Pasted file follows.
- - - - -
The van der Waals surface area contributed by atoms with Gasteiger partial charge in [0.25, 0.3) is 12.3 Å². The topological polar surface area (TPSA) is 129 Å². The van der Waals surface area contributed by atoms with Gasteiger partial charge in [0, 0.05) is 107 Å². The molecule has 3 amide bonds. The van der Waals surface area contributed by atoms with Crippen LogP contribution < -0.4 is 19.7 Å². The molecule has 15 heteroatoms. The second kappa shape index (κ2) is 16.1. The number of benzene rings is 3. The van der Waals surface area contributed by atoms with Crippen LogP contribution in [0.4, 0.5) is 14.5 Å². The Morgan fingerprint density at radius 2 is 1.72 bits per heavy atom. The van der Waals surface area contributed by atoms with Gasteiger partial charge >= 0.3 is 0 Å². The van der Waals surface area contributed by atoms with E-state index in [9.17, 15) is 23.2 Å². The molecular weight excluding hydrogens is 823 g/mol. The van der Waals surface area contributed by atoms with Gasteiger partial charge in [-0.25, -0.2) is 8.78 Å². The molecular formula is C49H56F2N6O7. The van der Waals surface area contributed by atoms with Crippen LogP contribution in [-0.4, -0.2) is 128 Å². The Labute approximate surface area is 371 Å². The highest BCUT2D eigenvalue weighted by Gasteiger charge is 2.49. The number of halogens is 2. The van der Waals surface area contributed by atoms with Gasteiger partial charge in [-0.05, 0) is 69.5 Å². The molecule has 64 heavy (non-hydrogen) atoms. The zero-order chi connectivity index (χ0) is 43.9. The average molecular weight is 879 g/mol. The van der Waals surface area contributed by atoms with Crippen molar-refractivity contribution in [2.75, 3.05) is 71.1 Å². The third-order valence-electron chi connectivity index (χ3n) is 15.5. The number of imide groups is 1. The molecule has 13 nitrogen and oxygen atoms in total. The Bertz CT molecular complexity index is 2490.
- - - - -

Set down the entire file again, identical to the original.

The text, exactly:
The van der Waals surface area contributed by atoms with Gasteiger partial charge in [0.25, 0.3) is 12.3 Å². The topological polar surface area (TPSA) is 129 Å². The van der Waals surface area contributed by atoms with Gasteiger partial charge in [0, 0.05) is 107 Å². The molecule has 3 amide bonds. The van der Waals surface area contributed by atoms with Crippen LogP contribution < -0.4 is 19.7 Å². The molecule has 15 heteroatoms. The second kappa shape index (κ2) is 16.1. The number of benzene rings is 3. The van der Waals surface area contributed by atoms with Crippen LogP contribution in [0.4, 0.5) is 14.5 Å². The Morgan fingerprint density at radius 2 is 1.72 bits per heavy atom. The van der Waals surface area contributed by atoms with Gasteiger partial charge >= 0.3 is 0 Å². The van der Waals surface area contributed by atoms with E-state index in [9.17, 15) is 23.2 Å². The molecular weight excluding hydrogens is 823 g/mol. The van der Waals surface area contributed by atoms with Gasteiger partial charge in [-0.25, -0.2) is 8.78 Å². The molecular formula is C49H56F2N6O7. The van der Waals surface area contributed by atoms with Crippen LogP contribution in [-0.4, -0.2) is 128 Å². The Labute approximate surface area is 371 Å². The highest BCUT2D eigenvalue weighted by Gasteiger charge is 2.49. The number of halogens is 2. The van der Waals surface area contributed by atoms with Gasteiger partial charge in [-0.05, 0) is 69.5 Å². The molecule has 64 heavy (non-hydrogen) atoms. The zero-order chi connectivity index (χ0) is 43.9. The average molecular weight is 879 g/mol. The van der Waals surface area contributed by atoms with Crippen molar-refractivity contribution in [2.75, 3.05) is 71.1 Å². The third-order valence-electron chi connectivity index (χ3n) is 15.5. The number of imide groups is 1. The molecule has 13 nitrogen and oxygen atoms in total. The Bertz CT molecular complexity index is 2490.